Silvergate Bank announced its voluntary liquidation and said that it would soon be closing as a bank — so why is it still trading on the New York Stock Exchange (NYSE) and worth approximately $2 a share?
The reality is, getting delisted from an exchange isn’t a particularly uncommon occurrence. In fact, five companies have been delisted from the NYSE so far this year — four voluntarily and one for cause.
The reason for Silvergate’s continued listing lies in how the NYSE decides whether to delist an entity. Put simply, the bank doesn’t meet the requirements.
To remain listed on the NYSE, a company must:
- have 300 or more shareholders.
- have 200,000 or more shares.
- have a market cap above $1 million.
- ensure the financial condition of the company cannot be impaired.
Silvergate, though going through a voluntary liquidation, more than fulfils these criteria. Fifteen million shares moved over the past 90 days, with 31 million shares outstanding, 97% institutional ownership, and a market cap between $60 to $65 million.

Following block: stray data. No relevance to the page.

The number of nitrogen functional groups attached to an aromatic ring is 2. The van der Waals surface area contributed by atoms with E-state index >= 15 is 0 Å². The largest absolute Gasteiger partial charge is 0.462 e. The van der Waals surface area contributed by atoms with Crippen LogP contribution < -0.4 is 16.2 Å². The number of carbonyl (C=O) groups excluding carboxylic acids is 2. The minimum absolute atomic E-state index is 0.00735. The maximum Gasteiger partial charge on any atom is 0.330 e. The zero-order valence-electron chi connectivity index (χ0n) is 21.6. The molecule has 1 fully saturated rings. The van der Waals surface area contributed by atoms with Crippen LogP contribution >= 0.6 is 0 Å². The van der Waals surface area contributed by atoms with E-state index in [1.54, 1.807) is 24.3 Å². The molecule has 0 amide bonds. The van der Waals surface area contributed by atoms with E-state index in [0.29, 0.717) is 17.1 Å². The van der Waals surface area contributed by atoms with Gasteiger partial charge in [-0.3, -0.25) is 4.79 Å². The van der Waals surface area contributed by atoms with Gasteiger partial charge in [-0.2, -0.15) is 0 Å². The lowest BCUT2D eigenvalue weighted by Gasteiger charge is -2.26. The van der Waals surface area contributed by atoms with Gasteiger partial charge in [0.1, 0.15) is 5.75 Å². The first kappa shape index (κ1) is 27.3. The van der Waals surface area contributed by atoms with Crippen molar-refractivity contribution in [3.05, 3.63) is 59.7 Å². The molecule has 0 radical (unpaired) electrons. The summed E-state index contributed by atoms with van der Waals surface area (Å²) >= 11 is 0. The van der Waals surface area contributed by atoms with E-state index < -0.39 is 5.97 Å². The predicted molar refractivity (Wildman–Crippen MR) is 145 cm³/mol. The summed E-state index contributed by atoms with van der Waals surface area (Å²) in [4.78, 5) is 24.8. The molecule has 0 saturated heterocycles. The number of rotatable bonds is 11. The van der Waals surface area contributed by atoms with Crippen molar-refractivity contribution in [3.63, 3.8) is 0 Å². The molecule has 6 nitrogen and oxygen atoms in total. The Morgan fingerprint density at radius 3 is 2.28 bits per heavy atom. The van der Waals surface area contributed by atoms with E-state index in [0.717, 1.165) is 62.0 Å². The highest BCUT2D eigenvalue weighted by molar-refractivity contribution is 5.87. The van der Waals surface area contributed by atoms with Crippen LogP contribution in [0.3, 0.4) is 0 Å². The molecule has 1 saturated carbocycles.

However, the NYSE reserves the right to delist a company when it sees fit, similar to how restaurants in the US reserve the right to refuse service to anyone. Reasons for delisting can include, but aren’t limited to:
- The issuer of the security ceases as an operational company (operational being the subjective word).
- Liquidation of the issuer has been authorized (Silvergate is indeed going through liquidation).
- Authoritative advice suggests that the underlying asset is valueless.
- The issuer doesn’t pay listing fees to the NYSE.
Simply put: Silvergate is still trading on a major exchange, unlike Silicon Valley Bank or Signature Bank, because it wasn’t involuntarily liquidated and placed into bankruptcy protection, it was voluntarily liquidated, isn’t undervalued, and still has ample liquidity and demand for shares (short or long, doesn’t matter).
What’s more, there’s apparently still a debate as to what fair value is for Silvergate.
As options expire, depositors are made whole, and bank assets and liabilities are sold off to bidders, expect to see an announcement for a delisting. But for now, there’s no reason for the NYSE to delist the bank that’s in the process of wrapping up.